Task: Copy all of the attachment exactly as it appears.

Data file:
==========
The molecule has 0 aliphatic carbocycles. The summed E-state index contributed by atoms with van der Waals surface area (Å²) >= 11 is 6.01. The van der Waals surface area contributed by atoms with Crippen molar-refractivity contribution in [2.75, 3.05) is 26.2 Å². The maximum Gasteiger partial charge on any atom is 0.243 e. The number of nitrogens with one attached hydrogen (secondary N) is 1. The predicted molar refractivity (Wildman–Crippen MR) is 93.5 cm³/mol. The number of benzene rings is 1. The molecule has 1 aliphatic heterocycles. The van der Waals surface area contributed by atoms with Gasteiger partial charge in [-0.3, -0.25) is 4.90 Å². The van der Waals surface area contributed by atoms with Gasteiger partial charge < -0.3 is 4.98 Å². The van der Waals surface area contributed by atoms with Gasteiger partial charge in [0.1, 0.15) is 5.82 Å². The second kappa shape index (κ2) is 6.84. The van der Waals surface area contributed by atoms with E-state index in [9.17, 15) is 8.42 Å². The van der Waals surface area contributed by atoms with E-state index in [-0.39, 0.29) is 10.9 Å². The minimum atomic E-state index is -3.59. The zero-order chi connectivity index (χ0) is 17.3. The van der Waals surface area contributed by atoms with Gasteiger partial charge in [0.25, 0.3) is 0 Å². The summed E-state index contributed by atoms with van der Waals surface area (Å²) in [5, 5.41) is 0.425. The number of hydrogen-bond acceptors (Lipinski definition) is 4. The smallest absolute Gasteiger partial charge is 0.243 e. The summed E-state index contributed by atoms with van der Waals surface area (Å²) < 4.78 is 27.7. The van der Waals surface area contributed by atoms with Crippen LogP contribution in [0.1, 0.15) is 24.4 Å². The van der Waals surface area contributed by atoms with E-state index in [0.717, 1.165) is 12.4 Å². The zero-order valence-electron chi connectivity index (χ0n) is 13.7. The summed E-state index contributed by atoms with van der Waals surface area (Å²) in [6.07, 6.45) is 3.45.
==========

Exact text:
The molecule has 0 aliphatic carbocycles. The summed E-state index contributed by atoms with van der Waals surface area (Å²) >= 11 is 6.01. The van der Waals surface area contributed by atoms with Crippen molar-refractivity contribution in [2.75, 3.05) is 26.2 Å². The maximum Gasteiger partial charge on any atom is 0.243 e. The number of nitrogens with one attached hydrogen (secondary N) is 1. The predicted molar refractivity (Wildman–Crippen MR) is 93.5 cm³/mol. The number of benzene rings is 1. The molecule has 1 aliphatic heterocycles. The van der Waals surface area contributed by atoms with Gasteiger partial charge in [-0.3, -0.25) is 4.90 Å². The van der Waals surface area contributed by atoms with Gasteiger partial charge < -0.3 is 4.98 Å². The van der Waals surface area contributed by atoms with Gasteiger partial charge in [0.1, 0.15) is 5.82 Å². The second kappa shape index (κ2) is 6.84. The van der Waals surface area contributed by atoms with E-state index in [9.17, 15) is 8.42 Å². The van der Waals surface area contributed by atoms with E-state index in [-0.39, 0.29) is 10.9 Å². The minimum atomic E-state index is -3.59. The zero-order chi connectivity index (χ0) is 17.3. The van der Waals surface area contributed by atoms with Gasteiger partial charge in [0.25, 0.3) is 0 Å². The summed E-state index contributed by atoms with van der Waals surface area (Å²) in [5, 5.41) is 0.425. The number of hydrogen-bond acceptors (Lipinski definition) is 4. The smallest absolute Gasteiger partial charge is 0.243 e. The summed E-state index contributed by atoms with van der Waals surface area (Å²) < 4.78 is 27.7. The van der Waals surface area contributed by atoms with Crippen LogP contribution in [0.1, 0.15) is 24.4 Å². The van der Waals surface area contributed by atoms with E-state index in [0.717, 1.165) is 12.4 Å². The zero-order valence-electron chi connectivity index (χ0n) is 13.7. The summed E-state index contributed by atoms with van der Waals surface area (Å²) in [6.07, 6.45) is 3.45.